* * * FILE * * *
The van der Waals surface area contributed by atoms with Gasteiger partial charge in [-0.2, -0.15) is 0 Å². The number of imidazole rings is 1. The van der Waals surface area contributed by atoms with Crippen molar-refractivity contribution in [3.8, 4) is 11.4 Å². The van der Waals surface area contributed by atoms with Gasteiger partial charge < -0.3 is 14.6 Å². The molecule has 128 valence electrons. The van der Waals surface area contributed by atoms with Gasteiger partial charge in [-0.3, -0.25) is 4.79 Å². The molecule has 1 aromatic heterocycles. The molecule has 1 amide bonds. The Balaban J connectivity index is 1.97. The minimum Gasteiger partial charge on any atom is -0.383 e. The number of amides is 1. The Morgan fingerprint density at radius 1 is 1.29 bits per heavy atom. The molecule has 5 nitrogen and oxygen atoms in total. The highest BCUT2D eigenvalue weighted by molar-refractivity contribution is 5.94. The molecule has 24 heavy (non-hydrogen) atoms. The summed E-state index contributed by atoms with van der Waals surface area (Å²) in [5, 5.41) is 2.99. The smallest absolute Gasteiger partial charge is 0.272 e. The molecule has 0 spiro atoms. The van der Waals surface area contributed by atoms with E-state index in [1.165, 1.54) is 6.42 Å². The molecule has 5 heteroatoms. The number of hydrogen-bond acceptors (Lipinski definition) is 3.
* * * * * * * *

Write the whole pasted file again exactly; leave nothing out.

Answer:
The van der Waals surface area contributed by atoms with Gasteiger partial charge in [-0.2, -0.15) is 0 Å². The number of imidazole rings is 1. The van der Waals surface area contributed by atoms with Crippen molar-refractivity contribution in [3.8, 4) is 11.4 Å². The van der Waals surface area contributed by atoms with Gasteiger partial charge < -0.3 is 14.6 Å². The molecule has 128 valence electrons. The van der Waals surface area contributed by atoms with Gasteiger partial charge in [-0.3, -0.25) is 4.79 Å². The molecule has 1 aromatic heterocycles. The molecule has 1 amide bonds. The Balaban J connectivity index is 1.97. The minimum Gasteiger partial charge on any atom is -0.383 e. The number of amides is 1. The Morgan fingerprint density at radius 1 is 1.29 bits per heavy atom. The molecule has 5 nitrogen and oxygen atoms in total. The highest BCUT2D eigenvalue weighted by molar-refractivity contribution is 5.94. The molecule has 24 heavy (non-hydrogen) atoms. The summed E-state index contributed by atoms with van der Waals surface area (Å²) in [5, 5.41) is 2.99. The smallest absolute Gasteiger partial charge is 0.272 e. The molecule has 0 spiro atoms. The van der Waals surface area contributed by atoms with E-state index in [1.165, 1.54) is 6.42 Å². The molecule has 5 heteroatoms. The number of hydrogen-bond acceptors (Lipinski definition) is 3.